Kashmir banners over cricket stadium ‘unacceptable’, BCCI tells ICC

Kashmir banners over cricket stadium ‘unacceptable’, BCCI tells ICC

Leeds: Aircraft flying over the Headingly cricket stadium with anti-India banners was “unacceptable”, a miffed BCCI said on Sunday while raising concerns over the safety of its players with the International Cricket Council (ICC).
Planes displaying banners that read “Justice for Kashmir” and “India Stop Genocide, Free Kashmir” flew over the Headingley ground during the World Cup match between India and Sri Lanka on Saturday. Midway into India’s run chase, a third aircraft was seen with a banner, “Help End Mob Lynching”.
The incident prompted the BCCI to file a written complaint with the ICC.
“This is completely unacceptable. We have written to the ICC, raising our concerns about what happened in Headingley. If this kind of incident is repeated in the semi-finals, it will be really unfortunate. Safety and security of our players is paramount,” a senior BCCI official told PTI.
The ICC said in a statement, “We are incredibly disappointed this has happened again. We do not condone any sort of political messages at the ICC Men’s Cricket World Cup.”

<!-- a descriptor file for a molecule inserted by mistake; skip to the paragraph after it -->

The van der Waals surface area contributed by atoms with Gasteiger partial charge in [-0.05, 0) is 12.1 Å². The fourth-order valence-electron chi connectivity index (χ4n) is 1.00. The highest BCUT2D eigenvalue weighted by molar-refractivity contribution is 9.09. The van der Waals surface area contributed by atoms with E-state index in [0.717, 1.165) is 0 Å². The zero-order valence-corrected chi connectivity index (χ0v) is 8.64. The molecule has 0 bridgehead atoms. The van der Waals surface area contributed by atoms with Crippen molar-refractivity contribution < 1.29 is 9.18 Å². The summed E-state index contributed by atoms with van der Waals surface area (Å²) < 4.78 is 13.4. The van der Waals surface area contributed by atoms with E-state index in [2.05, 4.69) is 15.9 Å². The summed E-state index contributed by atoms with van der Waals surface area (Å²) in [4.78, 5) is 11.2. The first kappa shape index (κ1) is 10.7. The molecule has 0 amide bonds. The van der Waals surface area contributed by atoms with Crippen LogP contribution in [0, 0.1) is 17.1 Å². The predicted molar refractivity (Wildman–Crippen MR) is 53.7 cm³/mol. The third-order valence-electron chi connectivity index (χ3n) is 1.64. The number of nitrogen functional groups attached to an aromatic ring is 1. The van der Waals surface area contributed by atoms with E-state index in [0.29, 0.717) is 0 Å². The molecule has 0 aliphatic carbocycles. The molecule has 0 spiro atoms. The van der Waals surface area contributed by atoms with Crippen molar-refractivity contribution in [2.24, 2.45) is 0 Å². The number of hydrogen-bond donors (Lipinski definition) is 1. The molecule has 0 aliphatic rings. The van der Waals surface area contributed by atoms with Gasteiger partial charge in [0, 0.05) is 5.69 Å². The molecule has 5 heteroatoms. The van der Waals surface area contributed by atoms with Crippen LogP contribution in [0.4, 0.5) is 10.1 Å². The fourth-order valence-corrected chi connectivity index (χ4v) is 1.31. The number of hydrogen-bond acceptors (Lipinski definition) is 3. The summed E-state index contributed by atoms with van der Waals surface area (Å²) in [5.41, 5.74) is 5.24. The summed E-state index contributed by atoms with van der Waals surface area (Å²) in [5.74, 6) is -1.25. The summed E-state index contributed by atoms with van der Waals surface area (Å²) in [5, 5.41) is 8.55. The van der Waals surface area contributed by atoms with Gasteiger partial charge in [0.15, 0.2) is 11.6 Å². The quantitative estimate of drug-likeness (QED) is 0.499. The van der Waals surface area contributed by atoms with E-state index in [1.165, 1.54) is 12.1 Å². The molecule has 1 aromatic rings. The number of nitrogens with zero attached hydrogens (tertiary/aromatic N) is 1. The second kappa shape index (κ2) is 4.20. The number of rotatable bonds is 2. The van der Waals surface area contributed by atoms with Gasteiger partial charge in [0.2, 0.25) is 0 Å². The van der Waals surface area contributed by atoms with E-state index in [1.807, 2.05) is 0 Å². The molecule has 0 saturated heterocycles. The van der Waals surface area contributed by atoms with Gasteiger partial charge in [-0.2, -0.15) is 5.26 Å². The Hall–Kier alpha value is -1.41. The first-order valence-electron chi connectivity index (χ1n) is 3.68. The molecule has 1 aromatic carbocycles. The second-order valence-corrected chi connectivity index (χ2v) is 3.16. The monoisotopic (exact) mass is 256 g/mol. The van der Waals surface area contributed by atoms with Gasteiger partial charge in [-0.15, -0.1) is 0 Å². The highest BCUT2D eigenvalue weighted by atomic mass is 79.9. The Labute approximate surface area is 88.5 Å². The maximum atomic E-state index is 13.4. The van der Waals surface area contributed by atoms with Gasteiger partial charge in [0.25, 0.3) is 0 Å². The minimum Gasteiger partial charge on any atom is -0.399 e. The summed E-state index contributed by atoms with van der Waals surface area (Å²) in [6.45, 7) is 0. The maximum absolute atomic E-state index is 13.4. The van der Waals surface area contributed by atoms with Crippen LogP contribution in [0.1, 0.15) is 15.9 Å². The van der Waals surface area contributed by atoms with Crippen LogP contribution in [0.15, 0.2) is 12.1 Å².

Yorkshire, in the north of England, is known for having a sizable Pakistan population with Bradford being their ghetto.
“Throughout the tournament we have worked with local police forces around the country to prevent this type of protest occurring. After the previous incident we were assured by West Yorkshire Police there would not be repeat of this issue, so we are very dissatisfied it has happened again,” the ICC statement added.
It has been learnt that the air space above Old Trafford in Manchester and Edgbaston in Birmingham will be turned into ‘No-Fly Zone’ during the two semifinals on July 9 and July 11.
The ICC has been given assurance by the Manchester and Yorkshire police authorities in this respect.
ICC’s outgoing Chief Executive Dave Richardson accepted during a recent interaction that even if they have foolproof security, it can never really be enough. —PTI